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Snow spikes (penitentes) in the Dry Andes, but not on Europa: A defense of Lliboutry’s classic paper
  • Stephen Warren
Stephen Warren
University of Washington, University of Washington

Corresponding Author:sgw@uw.edu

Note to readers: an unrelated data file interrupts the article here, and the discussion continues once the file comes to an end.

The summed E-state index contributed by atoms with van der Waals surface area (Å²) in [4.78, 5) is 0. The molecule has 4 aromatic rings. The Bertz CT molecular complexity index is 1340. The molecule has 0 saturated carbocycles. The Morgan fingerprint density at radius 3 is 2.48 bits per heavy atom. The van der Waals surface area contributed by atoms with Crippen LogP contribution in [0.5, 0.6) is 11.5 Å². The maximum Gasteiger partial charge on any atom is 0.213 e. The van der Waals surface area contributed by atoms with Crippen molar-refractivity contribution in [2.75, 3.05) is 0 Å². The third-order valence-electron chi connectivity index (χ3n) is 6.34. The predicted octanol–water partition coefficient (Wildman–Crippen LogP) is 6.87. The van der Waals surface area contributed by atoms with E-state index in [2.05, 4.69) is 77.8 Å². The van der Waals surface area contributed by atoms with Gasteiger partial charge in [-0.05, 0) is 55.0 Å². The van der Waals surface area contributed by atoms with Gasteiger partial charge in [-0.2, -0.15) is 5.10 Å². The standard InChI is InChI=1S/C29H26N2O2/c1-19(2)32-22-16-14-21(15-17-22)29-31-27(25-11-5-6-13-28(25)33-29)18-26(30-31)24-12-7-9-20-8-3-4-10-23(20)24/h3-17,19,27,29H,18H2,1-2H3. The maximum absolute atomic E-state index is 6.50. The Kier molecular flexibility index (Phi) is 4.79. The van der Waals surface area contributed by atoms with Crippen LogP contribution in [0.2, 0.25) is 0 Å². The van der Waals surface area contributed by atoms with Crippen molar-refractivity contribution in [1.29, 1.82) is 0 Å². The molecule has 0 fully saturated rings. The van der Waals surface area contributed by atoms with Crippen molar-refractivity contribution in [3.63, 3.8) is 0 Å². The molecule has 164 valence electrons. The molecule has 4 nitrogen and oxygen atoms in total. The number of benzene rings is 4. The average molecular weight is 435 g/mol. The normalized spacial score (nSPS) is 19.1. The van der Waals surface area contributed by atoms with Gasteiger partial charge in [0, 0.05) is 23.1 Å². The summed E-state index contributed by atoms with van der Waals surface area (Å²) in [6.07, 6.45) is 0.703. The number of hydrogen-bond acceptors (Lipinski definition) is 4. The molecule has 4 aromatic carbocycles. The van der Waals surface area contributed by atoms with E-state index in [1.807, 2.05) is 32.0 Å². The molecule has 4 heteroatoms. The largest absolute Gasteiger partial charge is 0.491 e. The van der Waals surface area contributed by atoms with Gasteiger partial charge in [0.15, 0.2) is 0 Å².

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There is a concern that in the low latitudes of Jupiter’s moon Europa, the ice surface has developed meter-scale bladed roughness, which would pose a hazard to a lander. That concern was inspired by the presence of such structures (“penitents”) on Earth’s subtropical mountains, but their formation requires melting along with sublimation, which cannot occur on Europa. The troughs deepen rapidly by melting while the peaks remain dry and cold by sublimation, losing little mass, because of the 8.5-fold difference in latent heats of sublimation versus melting. Penitents cause a reduction of albedo by ~30% by trapping sunlight. The high albedo of Europa (~0.7 at visible wavelengths) therefore also argues against the existence of extreme surface roughness.